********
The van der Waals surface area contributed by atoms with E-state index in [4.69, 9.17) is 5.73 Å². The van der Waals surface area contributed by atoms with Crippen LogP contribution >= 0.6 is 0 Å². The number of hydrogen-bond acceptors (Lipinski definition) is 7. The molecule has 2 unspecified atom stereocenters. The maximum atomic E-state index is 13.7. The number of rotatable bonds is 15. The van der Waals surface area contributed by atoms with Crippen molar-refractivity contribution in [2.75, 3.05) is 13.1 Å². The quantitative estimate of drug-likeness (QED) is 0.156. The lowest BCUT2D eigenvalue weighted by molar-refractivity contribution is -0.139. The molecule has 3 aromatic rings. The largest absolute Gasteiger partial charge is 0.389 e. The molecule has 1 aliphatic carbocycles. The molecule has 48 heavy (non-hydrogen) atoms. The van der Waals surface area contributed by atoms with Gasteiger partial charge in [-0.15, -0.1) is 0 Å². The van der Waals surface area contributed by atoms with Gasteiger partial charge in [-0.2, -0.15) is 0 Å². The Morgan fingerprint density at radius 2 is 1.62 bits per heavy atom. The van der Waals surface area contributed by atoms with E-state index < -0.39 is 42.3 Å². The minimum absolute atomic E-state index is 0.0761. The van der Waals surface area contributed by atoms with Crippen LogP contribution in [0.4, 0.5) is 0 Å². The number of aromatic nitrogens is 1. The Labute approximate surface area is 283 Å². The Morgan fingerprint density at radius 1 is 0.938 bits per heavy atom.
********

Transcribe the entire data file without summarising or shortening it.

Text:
The van der Waals surface area contributed by atoms with E-state index in [4.69, 9.17) is 5.73 Å². The van der Waals surface area contributed by atoms with Crippen LogP contribution >= 0.6 is 0 Å². The number of hydrogen-bond acceptors (Lipinski definition) is 7. The molecule has 2 unspecified atom stereocenters. The maximum atomic E-state index is 13.7. The number of rotatable bonds is 15. The van der Waals surface area contributed by atoms with Crippen molar-refractivity contribution in [2.75, 3.05) is 13.1 Å². The quantitative estimate of drug-likeness (QED) is 0.156. The lowest BCUT2D eigenvalue weighted by molar-refractivity contribution is -0.139. The molecule has 3 aromatic rings. The largest absolute Gasteiger partial charge is 0.389 e. The molecule has 1 aliphatic carbocycles. The molecule has 48 heavy (non-hydrogen) atoms. The van der Waals surface area contributed by atoms with Gasteiger partial charge in [-0.15, -0.1) is 0 Å². The van der Waals surface area contributed by atoms with Gasteiger partial charge in [-0.2, -0.15) is 0 Å². The Morgan fingerprint density at radius 2 is 1.62 bits per heavy atom. The van der Waals surface area contributed by atoms with E-state index < -0.39 is 42.3 Å². The minimum absolute atomic E-state index is 0.0761. The van der Waals surface area contributed by atoms with Crippen LogP contribution in [0.4, 0.5) is 0 Å². The number of aromatic nitrogens is 1. The Labute approximate surface area is 283 Å². The Morgan fingerprint density at radius 1 is 0.938 bits per heavy atom.